He is currently harvesting 270 000 tons of sugarcane for small-scale growers in communal areas.
As part of his commitment to poverty alleviation and food security, Mthethwa has established a five-hectare vegetable block in Ndulinde. He supplies Enterprise Ilembe with his produce monthly.
He has also applied through the Department of Economic Development, Tourism and Environmental Affairs to be part of the Radical Agrarian Socio-Economic Transformation (RASET) programme.
Through RASET, he will also be one of the service providers producing vegetables for the surrounding schools and hospitals.
“I have been humbled by the trust bestowed to Uzinzo by Tongaat Hulett,” said Mthethwa. “There was no room for failure. We will work in partnership with government to address issues of unemployment, youth and rural development.”
Tongaat Hulett, berei voor om van die suikerboerdery te onttrek as deel van ‘n omkeerplan waarin die maatskappy 5 000 werknemers met kennisgewing van afleggings uitgereik het.
Verskeie plase is reeds geïdentifiseer wat dit hoofsaaklik aan swart produsente sal verhuur om grond produktief te hou totdat die plase verkoop word vir eiendomsontwikkeling.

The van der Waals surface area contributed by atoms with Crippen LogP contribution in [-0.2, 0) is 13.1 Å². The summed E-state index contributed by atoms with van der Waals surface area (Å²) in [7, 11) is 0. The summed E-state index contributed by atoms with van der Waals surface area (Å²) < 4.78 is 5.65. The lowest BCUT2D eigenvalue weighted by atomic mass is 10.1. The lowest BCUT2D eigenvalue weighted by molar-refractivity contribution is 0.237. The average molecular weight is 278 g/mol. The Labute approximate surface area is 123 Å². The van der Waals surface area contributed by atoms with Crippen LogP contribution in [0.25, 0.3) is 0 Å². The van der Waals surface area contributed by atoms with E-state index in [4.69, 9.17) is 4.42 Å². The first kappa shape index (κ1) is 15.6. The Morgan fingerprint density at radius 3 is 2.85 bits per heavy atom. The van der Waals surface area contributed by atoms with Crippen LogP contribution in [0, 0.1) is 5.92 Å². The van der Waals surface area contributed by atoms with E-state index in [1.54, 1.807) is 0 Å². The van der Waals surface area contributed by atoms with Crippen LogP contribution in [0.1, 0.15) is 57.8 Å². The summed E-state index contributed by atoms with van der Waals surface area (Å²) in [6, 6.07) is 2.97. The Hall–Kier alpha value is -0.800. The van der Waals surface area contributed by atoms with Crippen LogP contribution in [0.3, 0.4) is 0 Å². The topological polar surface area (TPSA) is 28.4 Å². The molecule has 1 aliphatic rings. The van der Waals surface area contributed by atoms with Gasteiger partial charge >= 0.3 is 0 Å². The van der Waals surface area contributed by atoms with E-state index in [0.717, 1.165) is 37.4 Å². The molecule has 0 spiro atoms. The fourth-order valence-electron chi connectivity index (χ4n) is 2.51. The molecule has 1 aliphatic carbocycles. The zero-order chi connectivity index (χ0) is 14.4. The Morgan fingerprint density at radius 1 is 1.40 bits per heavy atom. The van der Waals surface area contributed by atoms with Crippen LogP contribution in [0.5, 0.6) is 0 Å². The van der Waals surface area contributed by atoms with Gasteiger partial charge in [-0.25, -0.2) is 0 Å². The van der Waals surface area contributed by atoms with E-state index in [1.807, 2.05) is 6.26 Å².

Niemand weet hoe lank dit sal verloop nie. Die verhandeling van Tongaat se aandele is op Junie op die JSE en in Londen opgeskort weens die onreëlmatighede.
Tongaat beslaan 119 000 hektaar grond, hoofsaaklik in KwaZulu-Natal en Mpumalanga, met filiale wat in Mosambiek en Zimbabwe bedryf word.
Soos ook hier gesien kan word, is daar heelwat groot besighede en industriee wat duisende hektaar grond is, waarvan Tongaat maar een van vele ander is.
Myne sowel al die nasionale en provinsiale parke se grote verskil netso en beslaan honderde duisende hektaar grond wat nooit in enige grondaudit genoem word nie. Vir jare was ons almal deel van ‘n groter ratkas en netwerk, soos onder andere nywerhede en plaaslike owerhede.
Ons het nooit hierdie besighede besit vir wie ons gewerk het nie, maar was wel werkers. Ons almal het onder op die besoldigingsleer begin met ‘n karige salaris, en soms het sommige van ons meer as een werk gehad en saans ook by eetplekke gewerk vir ekstra inkomste. Weer eens, niemand het ander gevange gehou om vir ‘n spesifieke werkgewer te werk nie en werk was ook nie gereserveer nie. Ooreenkomste was aangegaan vir spesifieke werke en uitdagings.